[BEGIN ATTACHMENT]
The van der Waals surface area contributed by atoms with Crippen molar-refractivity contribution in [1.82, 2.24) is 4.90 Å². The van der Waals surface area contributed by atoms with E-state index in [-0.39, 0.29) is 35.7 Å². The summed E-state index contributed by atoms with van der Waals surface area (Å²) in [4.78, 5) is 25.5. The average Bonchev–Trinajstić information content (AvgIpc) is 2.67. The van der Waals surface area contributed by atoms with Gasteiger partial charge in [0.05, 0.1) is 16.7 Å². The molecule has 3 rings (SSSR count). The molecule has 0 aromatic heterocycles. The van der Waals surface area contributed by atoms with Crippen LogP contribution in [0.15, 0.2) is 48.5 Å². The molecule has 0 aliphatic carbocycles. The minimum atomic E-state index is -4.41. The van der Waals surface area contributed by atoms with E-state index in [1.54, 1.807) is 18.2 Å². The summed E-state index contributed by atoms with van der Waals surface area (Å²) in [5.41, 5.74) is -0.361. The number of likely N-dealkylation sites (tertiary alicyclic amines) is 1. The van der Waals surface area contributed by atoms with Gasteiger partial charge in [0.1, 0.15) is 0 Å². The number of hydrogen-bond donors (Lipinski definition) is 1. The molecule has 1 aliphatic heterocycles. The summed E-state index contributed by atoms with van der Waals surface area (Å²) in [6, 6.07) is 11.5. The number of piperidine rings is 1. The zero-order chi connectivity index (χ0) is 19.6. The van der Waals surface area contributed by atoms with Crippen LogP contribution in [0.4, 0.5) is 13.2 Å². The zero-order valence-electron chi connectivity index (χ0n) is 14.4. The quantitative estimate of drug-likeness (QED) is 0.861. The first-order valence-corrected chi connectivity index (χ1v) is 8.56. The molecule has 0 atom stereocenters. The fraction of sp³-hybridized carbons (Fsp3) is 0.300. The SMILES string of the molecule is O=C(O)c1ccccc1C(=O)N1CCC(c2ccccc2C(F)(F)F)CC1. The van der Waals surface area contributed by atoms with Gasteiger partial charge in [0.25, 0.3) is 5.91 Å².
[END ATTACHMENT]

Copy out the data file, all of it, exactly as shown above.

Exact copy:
The van der Waals surface area contributed by atoms with Crippen molar-refractivity contribution in [1.82, 2.24) is 4.90 Å². The van der Waals surface area contributed by atoms with E-state index in [-0.39, 0.29) is 35.7 Å². The summed E-state index contributed by atoms with van der Waals surface area (Å²) in [4.78, 5) is 25.5. The average Bonchev–Trinajstić information content (AvgIpc) is 2.67. The van der Waals surface area contributed by atoms with Gasteiger partial charge in [0.05, 0.1) is 16.7 Å². The molecule has 3 rings (SSSR count). The molecule has 0 aromatic heterocycles. The van der Waals surface area contributed by atoms with Crippen LogP contribution in [0.15, 0.2) is 48.5 Å². The molecule has 0 aliphatic carbocycles. The minimum atomic E-state index is -4.41. The van der Waals surface area contributed by atoms with E-state index in [1.54, 1.807) is 18.2 Å². The summed E-state index contributed by atoms with van der Waals surface area (Å²) in [5.41, 5.74) is -0.361. The number of likely N-dealkylation sites (tertiary alicyclic amines) is 1. The van der Waals surface area contributed by atoms with Gasteiger partial charge in [0.1, 0.15) is 0 Å². The number of hydrogen-bond donors (Lipinski definition) is 1. The molecule has 1 aliphatic heterocycles. The summed E-state index contributed by atoms with van der Waals surface area (Å²) in [6, 6.07) is 11.5. The number of piperidine rings is 1. The zero-order chi connectivity index (χ0) is 19.6. The van der Waals surface area contributed by atoms with Crippen LogP contribution in [0.4, 0.5) is 13.2 Å². The zero-order valence-electron chi connectivity index (χ0n) is 14.4. The quantitative estimate of drug-likeness (QED) is 0.861. The first-order valence-corrected chi connectivity index (χ1v) is 8.56. The molecule has 0 atom stereocenters. The fraction of sp³-hybridized carbons (Fsp3) is 0.300. The SMILES string of the molecule is O=C(O)c1ccccc1C(=O)N1CCC(c2ccccc2C(F)(F)F)CC1. The van der Waals surface area contributed by atoms with Gasteiger partial charge in [0.25, 0.3) is 5.91 Å².